Yeah, for those that don't want a subscription, I believe the Home and Business version is priced at $229.
I have no interest in Office 365. I should get keys for the full license Pro version on MSDN. Eventually.
Finally got 2016 installed via 365 E3
Compare subscription benefits | Visual Studio
I used to have the Visual Studio Premium (Premium is no longer offered) account from work. However, when we renewed we dropped to Visual Studio Pro as that was $1,200 a year, rather than $6,000 a year. But it doesn't include Office, Exchange, Sharepoint, etc. For those apps, I just use the 180 day evals from Technet now.
It's available on MSDN now.
You can still buy standalone versions of Home and Student, Home and Business and Professional.
Choose Microsoft Office Products
Using that link above that I posted, we can see offerings and prices
Office Home and Student 2016 is $149.99 for 1 install. You only get Word, Excel, Powerpoint and OneNote
Office Home and Business 2016 is $229.99 for 1 install. In addition to the above, you get Outlook
Office 2016 Professional 2016 is $399.99 for 1 install. In addition to everything above, you also get Publisher and Access.
So, if you need 2 copies of Office that include Outlook, you would need to spend $229.99 x 2 or $459.98 if you bought standalone.
Now, you could also opt for Office 365 Home. For $99 a year, you get 5 installs of Office Professional 2016. So you get Outlook, you get Access, you get Publisher. You can install it on up to 5 machines at any given time. You can also share it with friends and family (Microsoft has an article about exactly how to do that...you could even split up the costs with your friends and family thus that each intsall would be a measily $20 a year). In addition, you also get 1TB of OneDrive space for 5 different Microsoft accounts.... so in essence you end up with 5TB of OneDrive space IN ADDITION to your 5 copies of Office Professional 2016.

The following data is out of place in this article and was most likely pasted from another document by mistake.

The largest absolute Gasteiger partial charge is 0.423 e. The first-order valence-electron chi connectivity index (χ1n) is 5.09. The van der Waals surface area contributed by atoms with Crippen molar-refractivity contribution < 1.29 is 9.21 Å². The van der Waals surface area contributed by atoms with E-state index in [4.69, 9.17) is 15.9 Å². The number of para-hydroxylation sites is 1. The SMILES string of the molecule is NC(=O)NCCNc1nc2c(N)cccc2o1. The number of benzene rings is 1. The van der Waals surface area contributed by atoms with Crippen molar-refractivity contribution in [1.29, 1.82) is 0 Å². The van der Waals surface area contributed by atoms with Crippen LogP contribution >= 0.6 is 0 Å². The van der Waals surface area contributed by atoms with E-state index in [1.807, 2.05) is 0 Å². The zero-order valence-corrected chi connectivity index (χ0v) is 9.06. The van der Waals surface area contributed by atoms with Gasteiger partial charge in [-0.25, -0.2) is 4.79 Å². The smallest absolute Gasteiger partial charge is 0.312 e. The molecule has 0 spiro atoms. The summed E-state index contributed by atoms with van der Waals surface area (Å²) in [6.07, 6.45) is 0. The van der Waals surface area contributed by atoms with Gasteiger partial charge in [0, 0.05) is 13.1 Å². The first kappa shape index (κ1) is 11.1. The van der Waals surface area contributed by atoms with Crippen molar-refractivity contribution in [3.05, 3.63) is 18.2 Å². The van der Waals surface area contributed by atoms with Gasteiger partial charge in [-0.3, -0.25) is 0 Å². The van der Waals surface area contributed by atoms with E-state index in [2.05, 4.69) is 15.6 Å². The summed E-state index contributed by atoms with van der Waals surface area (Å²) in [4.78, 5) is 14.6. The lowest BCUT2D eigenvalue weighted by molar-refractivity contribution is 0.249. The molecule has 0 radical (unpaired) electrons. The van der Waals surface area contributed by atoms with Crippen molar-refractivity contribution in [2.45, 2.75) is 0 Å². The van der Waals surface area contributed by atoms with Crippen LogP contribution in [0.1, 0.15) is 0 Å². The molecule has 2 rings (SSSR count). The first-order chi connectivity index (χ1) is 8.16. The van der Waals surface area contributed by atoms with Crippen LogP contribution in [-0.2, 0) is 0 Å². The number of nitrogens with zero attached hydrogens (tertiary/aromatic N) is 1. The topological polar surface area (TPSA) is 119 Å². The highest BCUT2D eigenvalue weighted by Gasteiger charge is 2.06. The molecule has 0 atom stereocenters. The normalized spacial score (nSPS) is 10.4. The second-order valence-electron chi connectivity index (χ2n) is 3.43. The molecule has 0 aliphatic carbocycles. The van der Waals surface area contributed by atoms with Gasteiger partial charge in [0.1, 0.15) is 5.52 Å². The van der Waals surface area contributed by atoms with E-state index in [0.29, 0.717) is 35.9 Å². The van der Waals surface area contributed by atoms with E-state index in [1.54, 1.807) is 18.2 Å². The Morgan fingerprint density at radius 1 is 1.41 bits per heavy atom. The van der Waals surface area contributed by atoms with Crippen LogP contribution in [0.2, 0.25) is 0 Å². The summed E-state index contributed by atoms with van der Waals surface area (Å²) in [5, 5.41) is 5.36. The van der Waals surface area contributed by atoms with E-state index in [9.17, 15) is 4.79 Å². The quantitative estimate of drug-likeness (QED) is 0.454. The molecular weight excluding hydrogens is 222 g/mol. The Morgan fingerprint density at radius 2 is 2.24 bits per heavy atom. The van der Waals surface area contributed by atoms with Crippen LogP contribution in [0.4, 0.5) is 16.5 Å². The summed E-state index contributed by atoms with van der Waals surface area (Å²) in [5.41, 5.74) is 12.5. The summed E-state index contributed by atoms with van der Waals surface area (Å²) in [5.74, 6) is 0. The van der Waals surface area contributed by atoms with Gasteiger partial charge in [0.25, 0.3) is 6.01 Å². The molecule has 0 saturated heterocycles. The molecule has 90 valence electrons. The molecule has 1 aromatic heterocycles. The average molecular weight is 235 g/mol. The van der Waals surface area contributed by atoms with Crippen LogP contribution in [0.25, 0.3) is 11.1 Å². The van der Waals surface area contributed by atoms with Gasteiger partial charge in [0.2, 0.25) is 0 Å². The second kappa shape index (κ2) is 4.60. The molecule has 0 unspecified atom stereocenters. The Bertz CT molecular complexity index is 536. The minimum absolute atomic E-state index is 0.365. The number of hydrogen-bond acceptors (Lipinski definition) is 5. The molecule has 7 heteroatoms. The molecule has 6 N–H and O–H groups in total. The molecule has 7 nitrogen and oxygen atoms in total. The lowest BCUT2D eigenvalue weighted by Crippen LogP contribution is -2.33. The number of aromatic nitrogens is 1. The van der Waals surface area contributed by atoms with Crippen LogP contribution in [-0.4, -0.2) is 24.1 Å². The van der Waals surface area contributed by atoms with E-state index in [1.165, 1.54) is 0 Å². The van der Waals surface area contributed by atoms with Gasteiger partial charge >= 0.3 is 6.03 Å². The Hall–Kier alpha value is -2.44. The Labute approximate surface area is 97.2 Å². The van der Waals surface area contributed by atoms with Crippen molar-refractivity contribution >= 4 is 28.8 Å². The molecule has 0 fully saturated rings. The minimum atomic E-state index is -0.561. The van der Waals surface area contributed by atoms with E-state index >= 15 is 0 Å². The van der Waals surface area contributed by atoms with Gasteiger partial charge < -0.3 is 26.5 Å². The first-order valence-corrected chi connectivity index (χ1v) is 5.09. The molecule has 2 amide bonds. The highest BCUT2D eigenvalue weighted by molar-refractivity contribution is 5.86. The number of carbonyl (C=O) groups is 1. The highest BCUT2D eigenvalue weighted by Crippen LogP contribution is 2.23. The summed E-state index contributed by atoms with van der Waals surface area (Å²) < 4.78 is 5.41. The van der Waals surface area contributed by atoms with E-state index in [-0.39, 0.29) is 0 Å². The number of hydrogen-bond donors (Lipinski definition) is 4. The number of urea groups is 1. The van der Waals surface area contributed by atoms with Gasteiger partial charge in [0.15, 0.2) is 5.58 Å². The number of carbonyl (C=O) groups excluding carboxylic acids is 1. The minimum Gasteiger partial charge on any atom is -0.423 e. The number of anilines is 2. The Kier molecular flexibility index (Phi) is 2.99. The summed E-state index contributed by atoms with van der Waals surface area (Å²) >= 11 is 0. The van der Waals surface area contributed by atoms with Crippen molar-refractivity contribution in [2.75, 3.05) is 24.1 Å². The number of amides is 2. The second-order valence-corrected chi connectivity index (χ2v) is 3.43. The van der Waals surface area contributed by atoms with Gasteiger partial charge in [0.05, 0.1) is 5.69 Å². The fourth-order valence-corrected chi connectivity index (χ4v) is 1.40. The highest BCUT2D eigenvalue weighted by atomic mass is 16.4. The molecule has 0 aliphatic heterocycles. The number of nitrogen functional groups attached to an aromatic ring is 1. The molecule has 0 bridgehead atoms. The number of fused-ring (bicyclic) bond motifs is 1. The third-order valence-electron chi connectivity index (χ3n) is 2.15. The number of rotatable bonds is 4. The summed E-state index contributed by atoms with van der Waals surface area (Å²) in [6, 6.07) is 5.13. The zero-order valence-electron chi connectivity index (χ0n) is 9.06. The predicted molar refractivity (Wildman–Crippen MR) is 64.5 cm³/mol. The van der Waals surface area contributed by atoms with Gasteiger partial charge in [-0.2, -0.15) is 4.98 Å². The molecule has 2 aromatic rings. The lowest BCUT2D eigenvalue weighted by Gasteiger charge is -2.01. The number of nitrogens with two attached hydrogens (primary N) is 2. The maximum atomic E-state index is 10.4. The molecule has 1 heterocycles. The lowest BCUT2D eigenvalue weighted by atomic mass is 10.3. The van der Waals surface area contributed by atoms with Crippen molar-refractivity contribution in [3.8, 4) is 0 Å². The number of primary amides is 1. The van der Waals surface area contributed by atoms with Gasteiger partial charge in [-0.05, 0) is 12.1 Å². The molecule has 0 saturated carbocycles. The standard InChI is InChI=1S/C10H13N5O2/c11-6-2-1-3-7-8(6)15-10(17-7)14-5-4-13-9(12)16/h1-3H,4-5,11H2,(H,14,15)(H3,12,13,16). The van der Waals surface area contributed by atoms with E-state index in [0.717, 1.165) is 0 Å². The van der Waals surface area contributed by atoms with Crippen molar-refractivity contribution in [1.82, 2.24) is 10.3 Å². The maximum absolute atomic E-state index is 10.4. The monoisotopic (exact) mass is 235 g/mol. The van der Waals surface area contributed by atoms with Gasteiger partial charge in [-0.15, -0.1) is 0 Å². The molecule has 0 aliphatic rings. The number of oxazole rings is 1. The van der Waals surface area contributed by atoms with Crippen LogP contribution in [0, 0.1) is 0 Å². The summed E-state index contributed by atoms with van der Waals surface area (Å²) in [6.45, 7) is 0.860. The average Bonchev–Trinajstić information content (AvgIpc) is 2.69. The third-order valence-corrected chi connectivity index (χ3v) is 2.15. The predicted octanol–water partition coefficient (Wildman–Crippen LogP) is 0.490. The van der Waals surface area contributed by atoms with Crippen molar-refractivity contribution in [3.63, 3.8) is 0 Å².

So, if you bought those 2 standalone copies of Office Home and Business, you would have spent $459.99. Instead, for just $99 for year 1, your total investment would be $99. At the end of year 2 it would be $199.98, At the end of year 3 it would be $299.97, at the end of year 4 it would be $399.96. So, after 4 years you still have saved $60.03 from what you would have spent for those 2 standalone copies on day 1. And when the next version of Office comes out, with a 365 subscription you upgrade to it, no extra costs. With those standalone copies you are once again buying software.
So, people really need to sit down and evaluate what they need. If they just need 1 and only 1 copy of Office Home and Student and they don't need Outlook, Access or Publisher, they could spend the $149.99 once and be done. This would be financially in their best interest. But if they need 2 or more copies, or need Outlook, now they are spending $300+ for those standalone licenses and Office 365 should strongly be considered.